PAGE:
Is passion and spirituality
Israel is one of the only places in the world that stip up passion. It has a breathtaking beauty of hills and valleys, along with the stillness of the Dead Sea, the multi-coloured canyon of Maktesh Ramon, and the ancient walls and pathways of Nazareth and Jerusalem. The Western Wall is a reflection of how the religious devotion of the Muslims, Christians and Jews who live here runs through every facet of life.
Visitors will rarely leave this country without encountering the complex politics of it. But, there are also other many ways to relax and enjoy it like the bars and beaches of Tel-Aviv and Haifa as well as the wineries of Galilee. Some visitors are keen to make real-world cultural connections to the art and music that features so prominently in their lives. For those of stronger faith, this country allows them to bring their daily bible readings to life. Israel never stops to surprise its visitors, leaving an imprint that stays long after the return flight home.
Interesting facts about Israel in a fun video
Did you know that Israel is a young country with only 68 years old and is the 3rd in the word of consumption of sweets and vegetables? Also, did you know the USB is an Israel invention and that anyone can stay afloat in the Dead Sea because of the high concentration of salt? So, even if you are not a good swimmer, Israel is a must-see country for everyone!
Click on the image below and watch the video to see more fun facts about Israel:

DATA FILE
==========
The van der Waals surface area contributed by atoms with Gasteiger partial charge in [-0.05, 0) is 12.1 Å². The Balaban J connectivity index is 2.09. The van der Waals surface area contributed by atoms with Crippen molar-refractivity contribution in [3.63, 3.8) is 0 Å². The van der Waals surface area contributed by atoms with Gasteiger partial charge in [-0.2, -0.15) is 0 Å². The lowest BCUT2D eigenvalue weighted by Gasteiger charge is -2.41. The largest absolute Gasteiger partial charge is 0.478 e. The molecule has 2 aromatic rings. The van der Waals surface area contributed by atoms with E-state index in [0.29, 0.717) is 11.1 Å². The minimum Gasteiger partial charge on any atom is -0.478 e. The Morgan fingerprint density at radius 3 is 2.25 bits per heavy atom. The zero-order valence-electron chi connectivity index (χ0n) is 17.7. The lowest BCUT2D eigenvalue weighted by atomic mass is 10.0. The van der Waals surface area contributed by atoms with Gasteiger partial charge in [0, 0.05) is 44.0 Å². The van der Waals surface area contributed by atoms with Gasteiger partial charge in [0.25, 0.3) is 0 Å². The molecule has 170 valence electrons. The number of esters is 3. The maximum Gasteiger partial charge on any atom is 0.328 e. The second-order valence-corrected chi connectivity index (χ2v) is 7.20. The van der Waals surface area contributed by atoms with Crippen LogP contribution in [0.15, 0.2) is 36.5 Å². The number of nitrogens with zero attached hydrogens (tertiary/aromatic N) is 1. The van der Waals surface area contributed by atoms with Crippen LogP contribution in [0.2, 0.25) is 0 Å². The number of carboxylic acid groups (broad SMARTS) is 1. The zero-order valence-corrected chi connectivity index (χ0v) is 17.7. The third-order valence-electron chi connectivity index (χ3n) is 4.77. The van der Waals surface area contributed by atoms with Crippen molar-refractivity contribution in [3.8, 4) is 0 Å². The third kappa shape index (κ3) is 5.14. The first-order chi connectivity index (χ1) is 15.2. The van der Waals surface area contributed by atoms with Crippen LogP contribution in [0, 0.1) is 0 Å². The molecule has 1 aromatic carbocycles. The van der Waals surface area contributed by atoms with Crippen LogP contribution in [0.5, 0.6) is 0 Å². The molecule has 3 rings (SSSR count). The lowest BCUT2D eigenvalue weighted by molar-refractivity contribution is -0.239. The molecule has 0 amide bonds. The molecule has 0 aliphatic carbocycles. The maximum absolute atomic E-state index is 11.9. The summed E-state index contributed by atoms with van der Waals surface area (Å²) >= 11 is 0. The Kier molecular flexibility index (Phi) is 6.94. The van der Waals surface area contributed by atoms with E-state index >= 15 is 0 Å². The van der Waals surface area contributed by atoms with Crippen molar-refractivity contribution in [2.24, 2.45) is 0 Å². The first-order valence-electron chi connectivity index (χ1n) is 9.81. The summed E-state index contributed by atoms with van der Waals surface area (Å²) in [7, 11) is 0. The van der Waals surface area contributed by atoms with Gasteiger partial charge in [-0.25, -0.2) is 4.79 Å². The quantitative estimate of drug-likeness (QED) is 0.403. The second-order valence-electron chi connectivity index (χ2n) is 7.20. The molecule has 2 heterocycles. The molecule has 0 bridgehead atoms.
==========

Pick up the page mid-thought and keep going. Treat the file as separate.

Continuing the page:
What you can´t miss in Israel
Wines in Israel have won international awards. The grapes are grown since biblical times in different microclimates, producing very rich finished wines.
The best areas to do taste these wines are:
Golan Heights High altitudes: a cool climate, well-drained volcanic soils and top-rate savoir-faire.
Ramat Dalton High in the Upper Galilee: ‘Israel’s Tuscany’ produces some of the country’s top vintages.
Negev Highlands: with hot daytime temperatures, cool nights, the latest drip-irrigation technology – and inspiration from the ancient Nabataeans.
Zichron Ya’akov: a winemaking centre since the late 1800s, this town has a typically Mediterranean climate.
All over the country, ancient synagogues have been built for years. They are adorned with ornate stone carvings and gorgeous mosaics.
Beit Alpha Synagogue: famed for its extraordinary mosaics depicting a zodiac circle, a menorah, a shofar and a Torah ark.
Hamat Tveriya National Park Mosaics: located in Tiberias feature two seven-branched menorahs and a zodiac.
Korazim National Park: decorated with exceptionally fine basalt carvings depicting floral and geometric designs.
Tzipori National Park: Byzantine-era synagogue with an exceptional mosaic floor.
Bar’am National Park: solidly built of finely hewn limestone during the late Talmudic period.
Ancient Katzrin Park: a Talmud-era synagogue made of dark local basalt.
Gamla Nature Reserve: one of the world’s oldest synagogues, believed to date from the 1st century BCE.
New Testament Sites